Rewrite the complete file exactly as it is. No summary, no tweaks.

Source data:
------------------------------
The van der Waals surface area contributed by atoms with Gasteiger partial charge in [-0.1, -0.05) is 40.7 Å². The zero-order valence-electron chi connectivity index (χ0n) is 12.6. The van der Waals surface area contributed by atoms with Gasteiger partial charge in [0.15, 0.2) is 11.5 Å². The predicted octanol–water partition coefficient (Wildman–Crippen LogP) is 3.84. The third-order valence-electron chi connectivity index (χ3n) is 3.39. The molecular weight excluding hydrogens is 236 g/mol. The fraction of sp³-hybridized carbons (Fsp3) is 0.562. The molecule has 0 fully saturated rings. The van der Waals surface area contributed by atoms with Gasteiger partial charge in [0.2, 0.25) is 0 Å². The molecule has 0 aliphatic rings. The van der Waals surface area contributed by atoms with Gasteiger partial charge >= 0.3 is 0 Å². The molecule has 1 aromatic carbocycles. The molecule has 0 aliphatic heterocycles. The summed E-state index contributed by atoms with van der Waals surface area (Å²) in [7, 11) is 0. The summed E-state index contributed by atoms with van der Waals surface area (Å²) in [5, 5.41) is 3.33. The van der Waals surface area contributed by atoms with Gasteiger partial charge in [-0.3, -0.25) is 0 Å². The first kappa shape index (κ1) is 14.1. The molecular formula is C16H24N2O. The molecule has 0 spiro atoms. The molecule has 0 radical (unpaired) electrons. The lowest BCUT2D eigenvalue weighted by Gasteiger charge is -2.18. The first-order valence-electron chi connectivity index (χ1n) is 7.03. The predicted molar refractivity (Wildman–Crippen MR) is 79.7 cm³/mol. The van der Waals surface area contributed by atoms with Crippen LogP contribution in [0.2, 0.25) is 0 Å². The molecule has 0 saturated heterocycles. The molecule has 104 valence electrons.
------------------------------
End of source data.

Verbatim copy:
The van der Waals surface area contributed by atoms with Gasteiger partial charge in [-0.1, -0.05) is 40.7 Å². The zero-order valence-electron chi connectivity index (χ0n) is 12.6. The van der Waals surface area contributed by atoms with Gasteiger partial charge in [0.15, 0.2) is 11.5 Å². The predicted octanol–water partition coefficient (Wildman–Crippen LogP) is 3.84. The third-order valence-electron chi connectivity index (χ3n) is 3.39. The molecular weight excluding hydrogens is 236 g/mol. The fraction of sp³-hybridized carbons (Fsp3) is 0.562. The molecule has 0 fully saturated rings. The van der Waals surface area contributed by atoms with Gasteiger partial charge in [0.2, 0.25) is 0 Å². The molecule has 0 aliphatic rings. The van der Waals surface area contributed by atoms with Gasteiger partial charge >= 0.3 is 0 Å². The molecule has 1 aromatic carbocycles. The molecule has 0 aliphatic heterocycles. The summed E-state index contributed by atoms with van der Waals surface area (Å²) in [7, 11) is 0. The summed E-state index contributed by atoms with van der Waals surface area (Å²) in [5, 5.41) is 3.33. The van der Waals surface area contributed by atoms with Gasteiger partial charge in [-0.3, -0.25) is 0 Å². The first kappa shape index (κ1) is 14.1. The molecular formula is C16H24N2O. The molecule has 0 spiro atoms. The molecule has 0 radical (unpaired) electrons. The lowest BCUT2D eigenvalue weighted by Gasteiger charge is -2.18. The first-order valence-electron chi connectivity index (χ1n) is 7.03. The predicted molar refractivity (Wildman–Crippen MR) is 79.7 cm³/mol. The van der Waals surface area contributed by atoms with Crippen LogP contribution in [0.2, 0.25) is 0 Å². The molecule has 0 saturated heterocycles. The molecule has 104 valence electrons.